In Closing:

At birth into illusion to go,

So difficult for the self to know.


Qualities in creatures also shown,

But not all to one person known.


Shri Rama the exception lone,

Knowledge of spirit and matter to own.


Witnesses all, including acts of today,

Rewards those who purely His name say.

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Lord of the Universe

Posted by krishnasmercy on August 7, 2014

[Lord Jagannatha]“O Lord of the universe, I do not desire material wealth, materialistic followers, a beautiful wife or fruitive activities described in flowery language. All I want, life after life, is unmotivated devotional service to You.” (Lord Chaitanya, Chaitanya Charitamrita, Antya 20.29)

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[Chaitanya Charitamrita, Antya 20.29]The name Jagannatha means “Lord of the universe.” This is one way to address God, the Supreme Personality of Godhead. He runs the show. He is the big boss. Jagannatha also refers to a specific deity manifestation of God residing in the original temple in the holy city of Puri, which is also known as Purushottama Kshetra. In one of the verses of His famous eight instructions, Lord Chaitanya addresses the Lord of the universe through the name Jagadisha. And He requests something very important from that controller of the land.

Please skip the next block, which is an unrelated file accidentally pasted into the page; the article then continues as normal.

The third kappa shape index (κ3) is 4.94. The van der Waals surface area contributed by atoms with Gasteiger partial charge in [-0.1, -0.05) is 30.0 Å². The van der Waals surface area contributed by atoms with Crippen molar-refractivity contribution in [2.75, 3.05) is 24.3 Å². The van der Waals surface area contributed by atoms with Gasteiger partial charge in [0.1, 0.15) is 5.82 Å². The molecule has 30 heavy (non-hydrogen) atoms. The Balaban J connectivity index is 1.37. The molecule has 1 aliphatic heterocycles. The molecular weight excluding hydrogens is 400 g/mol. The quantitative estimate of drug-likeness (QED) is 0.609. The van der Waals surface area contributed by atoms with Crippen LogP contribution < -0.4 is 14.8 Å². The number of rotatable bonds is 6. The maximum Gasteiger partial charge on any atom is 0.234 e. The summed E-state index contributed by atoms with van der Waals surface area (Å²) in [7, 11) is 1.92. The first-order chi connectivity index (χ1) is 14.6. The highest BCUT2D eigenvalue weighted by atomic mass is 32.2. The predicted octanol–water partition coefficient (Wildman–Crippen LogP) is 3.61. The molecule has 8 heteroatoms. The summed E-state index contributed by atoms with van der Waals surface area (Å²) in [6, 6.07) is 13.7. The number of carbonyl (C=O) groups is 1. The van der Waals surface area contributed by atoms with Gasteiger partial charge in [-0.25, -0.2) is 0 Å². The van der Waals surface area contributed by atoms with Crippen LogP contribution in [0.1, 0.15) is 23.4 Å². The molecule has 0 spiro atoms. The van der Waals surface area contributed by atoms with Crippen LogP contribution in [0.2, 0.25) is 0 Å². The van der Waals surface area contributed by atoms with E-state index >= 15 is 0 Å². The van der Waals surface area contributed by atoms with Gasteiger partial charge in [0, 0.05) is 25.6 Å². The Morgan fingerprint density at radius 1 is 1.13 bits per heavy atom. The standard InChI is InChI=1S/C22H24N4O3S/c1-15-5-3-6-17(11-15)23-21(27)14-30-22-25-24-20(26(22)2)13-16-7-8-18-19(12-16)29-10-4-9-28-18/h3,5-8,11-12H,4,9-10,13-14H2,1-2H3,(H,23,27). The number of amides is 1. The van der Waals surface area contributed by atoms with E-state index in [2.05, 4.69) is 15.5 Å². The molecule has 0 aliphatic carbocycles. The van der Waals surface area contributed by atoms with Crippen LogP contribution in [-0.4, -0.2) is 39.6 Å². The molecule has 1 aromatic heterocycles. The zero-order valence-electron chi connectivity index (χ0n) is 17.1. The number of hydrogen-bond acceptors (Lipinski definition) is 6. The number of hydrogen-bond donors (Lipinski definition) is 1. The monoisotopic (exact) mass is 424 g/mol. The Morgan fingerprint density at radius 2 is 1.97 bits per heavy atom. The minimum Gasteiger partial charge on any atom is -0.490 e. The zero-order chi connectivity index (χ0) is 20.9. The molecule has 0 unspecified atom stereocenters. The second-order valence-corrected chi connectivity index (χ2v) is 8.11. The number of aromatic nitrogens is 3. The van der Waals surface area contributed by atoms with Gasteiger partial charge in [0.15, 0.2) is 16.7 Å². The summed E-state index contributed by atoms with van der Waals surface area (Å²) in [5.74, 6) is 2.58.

If you go up to the Lord of the universe, you can obviously ask for whatever you want. Not that you’ll necessarily get it, but the potential is there. If I go up to a poor man and ask for a piece of chipped rice, he will likely be able to get it for me. That’s provided he is willing to part with it. In the Bhagavata Purana, a poor brahmana once visited the Supreme Lord in Dvaraka and could only offer such chipped rice. Though he had nothing, and felt embarrassed even trying to pass off so measly an offering, he did so nonetheless. Due to the nature of the recipient, he was rewarded for his gesture.

“I simply offered Him a morsel of chipped rice, and in exchange He has given me opulences greater than the opulence of the King of heaven.” (Sudama Vipra, Krishna, The Supreme Personality of Godhead, Vol 2, Ch 26)

[Sudama Vipra visiting Krishna]If you ask the same poor person for a giant mansion, even if they like you a lot there is not much they can do. This is the way of the material world; everything is limited. What we see before us is the finite. The infinite is beyond this realm. It belongs to the Lord of the universe. As He has control over everything, He can very easily grant any reward to any person.

Chaitanya Mahaprabhu addresses Jagadisha and asks for one thing. First He lists the things that He doesn’t want. He has no desire for material wealth. This seems like an odd thing to state. Who doesn’t want money? Who doesn’t wish to be safe and secure in their finances? Lord Chaitanya played the role of a mendicant, so His statement shows that His acceptance of the renounced order was not due to misfortune. He knew what He was doing.